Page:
I have discussed the difference in the global temperature and the global anomaly before. The most interesting part of that discussion is the observation that different months of the year have different behavior. The Northern Hemisphere (NH) winter months have more variation year to year than the summer months do. That means during the winter there is a bigger difference between mild winters and cold winters. The summer is more consistent year to year.
Looking at the trend for a single month can sometimes show surprising results. For instance, let’s take a look at the month of December. Over the past 150 years it has seen a very large range in temperatures. Here is the December global temperatures from 1850-2009.
There are some interesting pieces of information in this chart. In the 1850’s there were 2 of the warmest Decembers over the entire period. The 1850’s also had some of the coldest Decembers. There is almost a 2.0 °C difference between the winters in the 1850’s. The average temperature was slightly below the zero anomaly, but there were huge swings in temperature.
The moving average dropped almost 0.5 °C into the 1860’s. The big difference was the 1860’s didn’t have any warm Decembers. That was enough to drop the average of the decade 0.15 °C. The 1870’s had some warm months again, just not as warm as the 1850’s. It wasn’t until the 1930’s that the December temperatures again climbed near the warm December averages that the 1850’s experienced. Since the 1930’s didn’t have the cold winters to average out the warmth, the average temperature was 0.25 °C higher. The maximum temperatures were lower, but the average temperature was higher.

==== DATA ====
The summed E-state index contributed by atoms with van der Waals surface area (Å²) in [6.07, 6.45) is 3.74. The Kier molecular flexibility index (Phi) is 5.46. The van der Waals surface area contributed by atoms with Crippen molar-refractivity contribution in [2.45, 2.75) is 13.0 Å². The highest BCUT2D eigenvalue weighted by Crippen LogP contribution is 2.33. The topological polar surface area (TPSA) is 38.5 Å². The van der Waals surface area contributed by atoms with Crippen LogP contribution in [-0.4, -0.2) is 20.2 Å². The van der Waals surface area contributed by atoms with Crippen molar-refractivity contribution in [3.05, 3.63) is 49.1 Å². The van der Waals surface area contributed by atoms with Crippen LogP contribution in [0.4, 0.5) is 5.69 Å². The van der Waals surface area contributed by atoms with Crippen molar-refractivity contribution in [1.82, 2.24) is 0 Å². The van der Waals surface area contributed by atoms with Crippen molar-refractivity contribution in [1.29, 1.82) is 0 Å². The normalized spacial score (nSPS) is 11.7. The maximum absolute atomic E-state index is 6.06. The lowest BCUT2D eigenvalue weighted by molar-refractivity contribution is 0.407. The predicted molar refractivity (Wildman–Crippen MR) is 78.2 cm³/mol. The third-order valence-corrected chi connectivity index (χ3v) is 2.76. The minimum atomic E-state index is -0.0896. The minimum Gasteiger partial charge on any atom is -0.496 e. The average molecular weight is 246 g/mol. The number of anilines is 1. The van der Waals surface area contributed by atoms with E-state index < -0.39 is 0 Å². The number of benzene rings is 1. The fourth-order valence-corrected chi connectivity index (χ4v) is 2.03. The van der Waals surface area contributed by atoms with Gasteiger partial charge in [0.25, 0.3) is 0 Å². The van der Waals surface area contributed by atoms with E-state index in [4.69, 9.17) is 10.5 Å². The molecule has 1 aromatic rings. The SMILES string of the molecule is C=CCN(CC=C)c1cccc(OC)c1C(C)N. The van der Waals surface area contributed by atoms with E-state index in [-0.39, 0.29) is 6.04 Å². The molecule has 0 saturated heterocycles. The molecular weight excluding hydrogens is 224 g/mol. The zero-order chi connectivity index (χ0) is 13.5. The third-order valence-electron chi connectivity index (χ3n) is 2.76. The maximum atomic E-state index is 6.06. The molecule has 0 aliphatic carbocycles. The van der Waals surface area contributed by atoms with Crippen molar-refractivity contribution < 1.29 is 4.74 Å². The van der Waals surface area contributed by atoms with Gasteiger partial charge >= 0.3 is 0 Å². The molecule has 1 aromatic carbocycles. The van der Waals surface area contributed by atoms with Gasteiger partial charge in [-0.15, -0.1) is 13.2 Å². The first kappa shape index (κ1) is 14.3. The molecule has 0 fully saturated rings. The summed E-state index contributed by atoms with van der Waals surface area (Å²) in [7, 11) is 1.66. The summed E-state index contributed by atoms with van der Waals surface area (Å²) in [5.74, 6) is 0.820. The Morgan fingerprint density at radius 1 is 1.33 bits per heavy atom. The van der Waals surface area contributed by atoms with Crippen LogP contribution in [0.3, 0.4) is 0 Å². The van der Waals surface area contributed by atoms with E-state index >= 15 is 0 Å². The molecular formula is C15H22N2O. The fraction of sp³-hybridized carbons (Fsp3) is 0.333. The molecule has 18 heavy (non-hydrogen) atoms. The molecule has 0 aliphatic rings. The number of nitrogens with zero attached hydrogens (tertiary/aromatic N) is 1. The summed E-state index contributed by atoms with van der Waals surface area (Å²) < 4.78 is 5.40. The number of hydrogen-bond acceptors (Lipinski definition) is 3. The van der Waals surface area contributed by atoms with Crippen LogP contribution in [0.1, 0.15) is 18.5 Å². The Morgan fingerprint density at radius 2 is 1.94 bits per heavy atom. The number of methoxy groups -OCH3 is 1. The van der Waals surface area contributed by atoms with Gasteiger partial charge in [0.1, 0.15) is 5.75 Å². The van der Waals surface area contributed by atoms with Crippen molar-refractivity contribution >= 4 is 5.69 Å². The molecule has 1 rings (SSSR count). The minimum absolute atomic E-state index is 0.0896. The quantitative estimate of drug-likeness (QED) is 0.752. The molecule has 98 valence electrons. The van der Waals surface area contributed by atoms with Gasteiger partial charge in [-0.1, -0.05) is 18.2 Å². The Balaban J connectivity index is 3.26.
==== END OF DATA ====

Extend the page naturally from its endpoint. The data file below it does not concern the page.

Even in the past 10 years what is apparent is not temperatures that are shockingly higher, but there are less very cold temperatures. 1933 was the last year that December had an anomaly temperature that was below -0.5 °C. Over the entire period the average standard deviation for the month of December is 0.34 °C, although the biggest change is that the standard deviation has been shrinking. The month of December may look warmer, but really what has happened is that there as been less very cold Decembers. 3 of the 5 warmest months happened more than 70 years ago, with 2 of the warmest taking place in the 1850’s. Part of that is the nature of the blended data, but as the data gets more accurate the error decreases. Certainly the modern day satellite data is far more accurate than the piecemeal records from the 1850’s.
For the past 160 years the month of December has shown periods with warm winters in the 1850’s, 1930-1940’s and now again since the mid 1990’s. The most unusual difference is the recent lack of very cold Decembers, but that has happened before during the 1930-1940 period when there was a long period of warm Decembers then. It will be interesting to see how this December turns out.